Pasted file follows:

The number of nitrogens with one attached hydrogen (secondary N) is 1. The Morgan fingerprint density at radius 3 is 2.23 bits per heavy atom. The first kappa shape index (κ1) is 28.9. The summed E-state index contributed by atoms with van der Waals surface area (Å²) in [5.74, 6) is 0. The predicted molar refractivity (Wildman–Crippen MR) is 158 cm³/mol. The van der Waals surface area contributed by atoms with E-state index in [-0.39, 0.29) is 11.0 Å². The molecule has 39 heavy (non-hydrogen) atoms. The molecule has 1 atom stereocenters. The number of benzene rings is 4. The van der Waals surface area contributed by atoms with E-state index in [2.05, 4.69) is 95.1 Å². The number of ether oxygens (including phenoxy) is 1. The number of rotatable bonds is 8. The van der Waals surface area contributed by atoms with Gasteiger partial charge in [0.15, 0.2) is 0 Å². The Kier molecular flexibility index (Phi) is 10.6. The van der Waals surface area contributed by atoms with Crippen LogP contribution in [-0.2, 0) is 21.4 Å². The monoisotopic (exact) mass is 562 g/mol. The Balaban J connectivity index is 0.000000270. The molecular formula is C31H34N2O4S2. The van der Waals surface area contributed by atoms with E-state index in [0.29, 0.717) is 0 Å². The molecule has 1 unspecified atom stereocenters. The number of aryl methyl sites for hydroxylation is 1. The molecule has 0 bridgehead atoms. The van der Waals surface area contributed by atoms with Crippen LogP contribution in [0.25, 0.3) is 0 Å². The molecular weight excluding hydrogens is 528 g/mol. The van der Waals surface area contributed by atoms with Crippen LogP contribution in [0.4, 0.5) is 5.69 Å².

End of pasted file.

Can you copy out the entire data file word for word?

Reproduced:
The number of nitrogens with one attached hydrogen (secondary N) is 1. The Morgan fingerprint density at radius 3 is 2.23 bits per heavy atom. The first kappa shape index (κ1) is 28.9. The summed E-state index contributed by atoms with van der Waals surface area (Å²) in [5.74, 6) is 0. The predicted molar refractivity (Wildman–Crippen MR) is 158 cm³/mol. The van der Waals surface area contributed by atoms with E-state index in [-0.39, 0.29) is 11.0 Å². The molecule has 39 heavy (non-hydrogen) atoms. The molecule has 1 atom stereocenters. The number of benzene rings is 4. The van der Waals surface area contributed by atoms with E-state index in [2.05, 4.69) is 95.1 Å². The number of ether oxygens (including phenoxy) is 1. The number of rotatable bonds is 8. The van der Waals surface area contributed by atoms with Gasteiger partial charge in [0.15, 0.2) is 0 Å². The Kier molecular flexibility index (Phi) is 10.6. The van der Waals surface area contributed by atoms with Crippen LogP contribution in [-0.2, 0) is 21.4 Å². The monoisotopic (exact) mass is 562 g/mol. The Balaban J connectivity index is 0.000000270. The molecular formula is C31H34N2O4S2. The van der Waals surface area contributed by atoms with E-state index in [0.29, 0.717) is 0 Å². The molecule has 1 unspecified atom stereocenters. The number of aryl methyl sites for hydroxylation is 1. The molecule has 0 bridgehead atoms. The van der Waals surface area contributed by atoms with Crippen LogP contribution in [0.25, 0.3) is 0 Å². The molecular weight excluding hydrogens is 528 g/mol. The van der Waals surface area contributed by atoms with Crippen LogP contribution in [0.4, 0.5) is 5.69 Å².